« SebelumnyaLanjutkan »
Subsequently, Frank H. Hamilton, M. D., succeeded Prof. Mussey in the chair of surgery, and with this exception, the faculty remained as above during the operation of the institution. The last course of lectures was given during the winter of 1839-40. The number of students in attendance was 105, of whom 26 received the degree of doctor of medicine. Since the cessation of medical lectures, the college buildings have undergone material modifications, and have been thoroughly repaired, for enlarging the accommodations of Fairfield academy, for which purpose they are at present appropriated. Lyman Spaulding, M. D., was the first president of the college, and was succeeded in office by Joseph White, M. D., in 1817, who resigned in 1827. The venerable Prof. Willoughby succeeded Dr. White, and held the office until his decease.
This institution was incorporated March 13th, 1803, by the regents of the university of this state, and has been in successful operation ever since. The first board of trustees consisted of Moses Mather, Thomas Manley, Nathan Smith, Samuel Giles, Westel Willoughby Jr., William Griswold, Alvah Southworth, Cyrus M. Johnson, John Meyer, Jonathan Hallet, Abijah Mann, Mathias B. Tallmadge, Samuel Wright, William Smith, Benjamin Bowen, Charles Ward, Clark Smith, Thomas Bennett, Moses Wheeler, Francis A. Bloodgood, Aaron Hackley, John Snell, John Herkimer and Henry Coffin, and the school was opened under the supervision of the Rev. Caleb Alexander, as the principal, and under his care and management of about ten years, the institution became extremely popular, and was esteemed the best academic school in the country. It enjoyed a wide-field of patronage and usefulness, the first twelve or fifteen years of its existence, it being the only school of the kind in central or western New York in which thorough academic instruction could be obtained.
Even at this late day it is not an unfrequent occurrence to hear the members of the legal profession, advanced in years and living in the central, western and northern parts of the state, speak of their having been educated at Fairfield. The same remarks may no doubt be made with truth by many engaged in other pursuits, or have devoted themselves to medicine or divinity. Fairfield Academy has sent out many worthy and excellent men, and some who have distinguished themselves in public life and in the learned professions, and it may well have done this. She had the young and aspiring talent of the country flocking to her halls, and she maintained sound, thorough and enlightened instructors. The trustees and patrons of this institution have just grounds to felicitate themselves on the past success of the school.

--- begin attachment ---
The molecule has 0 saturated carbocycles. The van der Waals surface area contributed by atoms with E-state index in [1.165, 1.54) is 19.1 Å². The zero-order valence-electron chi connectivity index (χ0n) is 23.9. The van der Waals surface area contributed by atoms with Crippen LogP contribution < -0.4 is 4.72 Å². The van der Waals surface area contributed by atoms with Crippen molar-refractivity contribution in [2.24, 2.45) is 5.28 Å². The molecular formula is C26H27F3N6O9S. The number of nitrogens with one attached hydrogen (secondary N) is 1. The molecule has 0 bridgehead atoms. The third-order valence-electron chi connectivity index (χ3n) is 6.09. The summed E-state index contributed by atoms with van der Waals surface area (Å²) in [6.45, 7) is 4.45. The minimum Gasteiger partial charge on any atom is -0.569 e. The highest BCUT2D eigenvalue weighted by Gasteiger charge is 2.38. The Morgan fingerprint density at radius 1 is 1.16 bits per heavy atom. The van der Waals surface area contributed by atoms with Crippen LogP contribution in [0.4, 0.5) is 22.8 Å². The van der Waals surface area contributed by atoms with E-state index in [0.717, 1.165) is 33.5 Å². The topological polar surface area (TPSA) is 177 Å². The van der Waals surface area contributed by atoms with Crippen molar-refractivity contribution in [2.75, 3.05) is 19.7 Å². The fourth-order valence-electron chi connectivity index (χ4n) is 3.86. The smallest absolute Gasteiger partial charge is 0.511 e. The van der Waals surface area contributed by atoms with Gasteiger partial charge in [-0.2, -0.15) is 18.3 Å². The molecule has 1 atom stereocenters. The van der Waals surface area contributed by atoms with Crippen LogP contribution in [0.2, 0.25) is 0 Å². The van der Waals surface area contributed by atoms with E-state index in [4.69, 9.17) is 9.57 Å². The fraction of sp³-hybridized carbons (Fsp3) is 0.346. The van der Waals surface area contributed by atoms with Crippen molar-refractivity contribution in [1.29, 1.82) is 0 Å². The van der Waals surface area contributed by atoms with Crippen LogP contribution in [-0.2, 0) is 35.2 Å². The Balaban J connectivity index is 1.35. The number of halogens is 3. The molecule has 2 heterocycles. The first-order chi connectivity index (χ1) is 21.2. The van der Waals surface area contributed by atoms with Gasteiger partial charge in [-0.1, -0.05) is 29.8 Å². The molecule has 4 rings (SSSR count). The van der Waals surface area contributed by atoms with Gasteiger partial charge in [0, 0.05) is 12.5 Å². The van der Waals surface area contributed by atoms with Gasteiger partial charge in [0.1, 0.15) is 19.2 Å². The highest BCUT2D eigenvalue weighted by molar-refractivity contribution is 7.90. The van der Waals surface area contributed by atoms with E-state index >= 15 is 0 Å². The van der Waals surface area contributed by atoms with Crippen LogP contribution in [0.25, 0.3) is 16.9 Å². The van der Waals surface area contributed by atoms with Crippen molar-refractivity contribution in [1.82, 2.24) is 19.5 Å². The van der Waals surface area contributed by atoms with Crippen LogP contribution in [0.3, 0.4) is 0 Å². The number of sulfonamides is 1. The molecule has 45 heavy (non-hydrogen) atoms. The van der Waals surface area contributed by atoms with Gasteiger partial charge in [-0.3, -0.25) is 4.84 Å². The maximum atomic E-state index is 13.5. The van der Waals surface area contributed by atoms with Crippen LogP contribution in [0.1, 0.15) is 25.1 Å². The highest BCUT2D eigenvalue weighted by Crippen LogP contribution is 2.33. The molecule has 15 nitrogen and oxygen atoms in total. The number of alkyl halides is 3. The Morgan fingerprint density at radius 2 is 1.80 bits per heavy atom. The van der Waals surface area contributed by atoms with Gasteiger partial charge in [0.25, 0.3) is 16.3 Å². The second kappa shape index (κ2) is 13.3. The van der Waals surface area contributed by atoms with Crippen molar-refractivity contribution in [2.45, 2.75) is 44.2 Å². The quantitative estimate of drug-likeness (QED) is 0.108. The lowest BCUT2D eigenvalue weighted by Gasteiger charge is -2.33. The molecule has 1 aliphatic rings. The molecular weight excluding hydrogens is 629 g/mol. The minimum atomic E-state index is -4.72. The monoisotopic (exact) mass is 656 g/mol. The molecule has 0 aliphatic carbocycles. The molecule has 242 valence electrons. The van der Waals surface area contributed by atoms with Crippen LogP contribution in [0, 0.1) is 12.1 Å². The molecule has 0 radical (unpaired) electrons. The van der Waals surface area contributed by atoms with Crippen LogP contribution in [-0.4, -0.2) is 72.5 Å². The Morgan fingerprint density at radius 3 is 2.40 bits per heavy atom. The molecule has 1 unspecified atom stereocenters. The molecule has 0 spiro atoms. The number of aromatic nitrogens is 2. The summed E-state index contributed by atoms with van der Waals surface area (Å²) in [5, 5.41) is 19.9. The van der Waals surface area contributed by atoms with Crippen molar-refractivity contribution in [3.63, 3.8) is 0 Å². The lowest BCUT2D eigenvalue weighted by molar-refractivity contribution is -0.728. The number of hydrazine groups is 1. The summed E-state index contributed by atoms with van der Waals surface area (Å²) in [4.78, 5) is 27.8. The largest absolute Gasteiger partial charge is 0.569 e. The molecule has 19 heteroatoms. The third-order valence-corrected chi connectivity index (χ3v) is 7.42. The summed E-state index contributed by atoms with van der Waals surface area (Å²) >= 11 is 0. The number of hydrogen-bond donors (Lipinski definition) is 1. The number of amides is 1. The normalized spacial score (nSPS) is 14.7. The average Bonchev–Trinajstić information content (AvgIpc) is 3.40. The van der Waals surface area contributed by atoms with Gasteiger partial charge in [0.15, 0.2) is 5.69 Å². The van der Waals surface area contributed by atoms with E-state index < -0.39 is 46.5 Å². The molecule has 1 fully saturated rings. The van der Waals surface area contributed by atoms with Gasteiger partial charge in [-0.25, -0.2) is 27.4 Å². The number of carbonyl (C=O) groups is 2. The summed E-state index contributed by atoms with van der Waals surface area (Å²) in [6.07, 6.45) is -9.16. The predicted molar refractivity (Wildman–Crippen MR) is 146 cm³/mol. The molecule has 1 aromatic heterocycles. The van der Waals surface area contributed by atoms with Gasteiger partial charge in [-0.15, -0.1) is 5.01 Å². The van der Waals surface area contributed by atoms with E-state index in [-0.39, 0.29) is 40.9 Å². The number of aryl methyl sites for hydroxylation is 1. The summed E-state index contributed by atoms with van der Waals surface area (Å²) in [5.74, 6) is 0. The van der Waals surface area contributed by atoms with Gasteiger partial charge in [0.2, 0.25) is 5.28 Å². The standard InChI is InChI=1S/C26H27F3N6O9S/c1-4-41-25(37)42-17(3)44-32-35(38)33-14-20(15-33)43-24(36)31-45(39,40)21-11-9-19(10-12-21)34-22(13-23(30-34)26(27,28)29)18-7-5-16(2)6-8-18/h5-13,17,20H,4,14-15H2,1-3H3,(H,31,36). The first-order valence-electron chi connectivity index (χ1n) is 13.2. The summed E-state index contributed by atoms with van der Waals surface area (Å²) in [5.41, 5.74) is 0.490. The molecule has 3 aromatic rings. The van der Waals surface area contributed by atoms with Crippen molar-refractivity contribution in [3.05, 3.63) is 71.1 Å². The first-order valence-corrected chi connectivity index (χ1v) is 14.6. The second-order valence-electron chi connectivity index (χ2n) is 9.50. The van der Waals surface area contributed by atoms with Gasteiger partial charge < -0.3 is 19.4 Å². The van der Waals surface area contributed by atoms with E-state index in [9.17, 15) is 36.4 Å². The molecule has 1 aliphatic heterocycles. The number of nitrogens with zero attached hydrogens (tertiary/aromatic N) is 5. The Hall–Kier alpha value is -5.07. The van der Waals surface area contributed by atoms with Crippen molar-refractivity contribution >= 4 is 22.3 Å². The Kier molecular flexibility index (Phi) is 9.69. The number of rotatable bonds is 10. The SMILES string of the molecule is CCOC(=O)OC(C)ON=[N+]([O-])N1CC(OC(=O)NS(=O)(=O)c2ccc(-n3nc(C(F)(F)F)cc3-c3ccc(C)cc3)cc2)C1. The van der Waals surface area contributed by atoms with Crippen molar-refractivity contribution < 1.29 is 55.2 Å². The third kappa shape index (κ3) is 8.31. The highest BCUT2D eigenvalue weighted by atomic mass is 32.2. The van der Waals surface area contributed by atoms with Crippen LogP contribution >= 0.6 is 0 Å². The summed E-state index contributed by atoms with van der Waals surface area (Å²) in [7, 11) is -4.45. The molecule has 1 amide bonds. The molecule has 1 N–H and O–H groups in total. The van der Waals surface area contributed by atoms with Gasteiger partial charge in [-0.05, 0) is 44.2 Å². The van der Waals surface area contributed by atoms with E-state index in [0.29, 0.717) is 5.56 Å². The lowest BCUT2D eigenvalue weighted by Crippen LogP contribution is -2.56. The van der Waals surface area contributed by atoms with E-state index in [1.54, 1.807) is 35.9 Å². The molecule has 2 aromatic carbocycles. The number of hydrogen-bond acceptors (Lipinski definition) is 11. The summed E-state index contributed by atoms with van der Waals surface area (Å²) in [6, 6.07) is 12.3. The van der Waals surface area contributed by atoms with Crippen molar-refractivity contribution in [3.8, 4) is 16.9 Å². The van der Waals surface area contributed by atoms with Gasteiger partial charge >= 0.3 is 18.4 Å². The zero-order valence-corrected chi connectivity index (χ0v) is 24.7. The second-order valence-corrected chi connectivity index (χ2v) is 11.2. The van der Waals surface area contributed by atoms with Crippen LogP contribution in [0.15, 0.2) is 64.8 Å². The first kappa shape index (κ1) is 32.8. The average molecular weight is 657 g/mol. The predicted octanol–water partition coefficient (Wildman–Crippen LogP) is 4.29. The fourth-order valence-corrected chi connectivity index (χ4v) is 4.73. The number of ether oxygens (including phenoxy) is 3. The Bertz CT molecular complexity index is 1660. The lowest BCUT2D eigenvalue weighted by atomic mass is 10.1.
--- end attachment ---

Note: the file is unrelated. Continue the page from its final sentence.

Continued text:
At former periods the aid of the state has been bestowed, with sparing munificence, and it may be with as much liberality as justice to other institutions and the ability of the state would allow. It is however gratifying to know that this institution, the oldest in the county, and the first established in a now wide-spread, populous and wealthy region of country, enjoys a permanent endowment which places the successful progress of the school beyond a contingency.